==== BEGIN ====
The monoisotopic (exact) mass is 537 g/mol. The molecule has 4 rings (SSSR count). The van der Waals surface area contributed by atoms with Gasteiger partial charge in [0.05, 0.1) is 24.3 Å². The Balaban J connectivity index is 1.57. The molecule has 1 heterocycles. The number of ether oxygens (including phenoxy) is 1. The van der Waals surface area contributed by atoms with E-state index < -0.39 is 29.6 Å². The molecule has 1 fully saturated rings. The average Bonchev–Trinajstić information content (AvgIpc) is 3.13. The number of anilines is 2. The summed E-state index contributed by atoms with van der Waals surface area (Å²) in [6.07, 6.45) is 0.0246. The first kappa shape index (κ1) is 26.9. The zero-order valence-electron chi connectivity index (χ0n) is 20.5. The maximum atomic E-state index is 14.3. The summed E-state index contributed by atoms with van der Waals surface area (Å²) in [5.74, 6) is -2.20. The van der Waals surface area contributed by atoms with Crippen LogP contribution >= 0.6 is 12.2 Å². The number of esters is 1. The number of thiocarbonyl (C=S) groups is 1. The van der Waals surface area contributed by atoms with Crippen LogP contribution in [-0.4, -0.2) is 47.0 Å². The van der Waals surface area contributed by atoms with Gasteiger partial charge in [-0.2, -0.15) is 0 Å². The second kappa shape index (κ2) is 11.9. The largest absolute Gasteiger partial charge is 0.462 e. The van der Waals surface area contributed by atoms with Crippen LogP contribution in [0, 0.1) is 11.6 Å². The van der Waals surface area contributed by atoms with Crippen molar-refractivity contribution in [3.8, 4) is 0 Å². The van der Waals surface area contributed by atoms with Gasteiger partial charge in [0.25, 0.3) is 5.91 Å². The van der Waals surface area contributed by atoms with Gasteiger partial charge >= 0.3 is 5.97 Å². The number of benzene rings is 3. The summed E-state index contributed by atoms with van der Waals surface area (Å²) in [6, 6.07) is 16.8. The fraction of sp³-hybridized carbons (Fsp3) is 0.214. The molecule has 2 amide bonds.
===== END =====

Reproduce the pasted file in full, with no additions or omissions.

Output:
The monoisotopic (exact) mass is 537 g/mol. The molecule has 4 rings (SSSR count). The van der Waals surface area contributed by atoms with Gasteiger partial charge in [0.05, 0.1) is 24.3 Å². The Balaban J connectivity index is 1.57. The molecule has 1 heterocycles. The number of ether oxygens (including phenoxy) is 1. The van der Waals surface area contributed by atoms with E-state index < -0.39 is 29.6 Å². The molecule has 1 fully saturated rings. The average Bonchev–Trinajstić information content (AvgIpc) is 3.13. The number of anilines is 2. The summed E-state index contributed by atoms with van der Waals surface area (Å²) in [6.07, 6.45) is 0.0246. The first kappa shape index (κ1) is 26.9. The zero-order valence-electron chi connectivity index (χ0n) is 20.5. The maximum atomic E-state index is 14.3. The summed E-state index contributed by atoms with van der Waals surface area (Å²) in [5.74, 6) is -2.20. The van der Waals surface area contributed by atoms with Crippen LogP contribution >= 0.6 is 12.2 Å². The number of esters is 1. The number of thiocarbonyl (C=S) groups is 1. The van der Waals surface area contributed by atoms with Crippen LogP contribution in [-0.4, -0.2) is 47.0 Å². The van der Waals surface area contributed by atoms with Gasteiger partial charge in [-0.2, -0.15) is 0 Å². The second kappa shape index (κ2) is 11.9. The largest absolute Gasteiger partial charge is 0.462 e. The van der Waals surface area contributed by atoms with Crippen LogP contribution in [0, 0.1) is 11.6 Å². The van der Waals surface area contributed by atoms with Crippen molar-refractivity contribution in [3.8, 4) is 0 Å². The van der Waals surface area contributed by atoms with Gasteiger partial charge in [0.25, 0.3) is 5.91 Å². The van der Waals surface area contributed by atoms with Gasteiger partial charge >= 0.3 is 5.97 Å². The number of benzene rings is 3. The summed E-state index contributed by atoms with van der Waals surface area (Å²) in [6, 6.07) is 16.8. The fraction of sp³-hybridized carbons (Fsp3) is 0.214. The molecule has 2 amide bonds.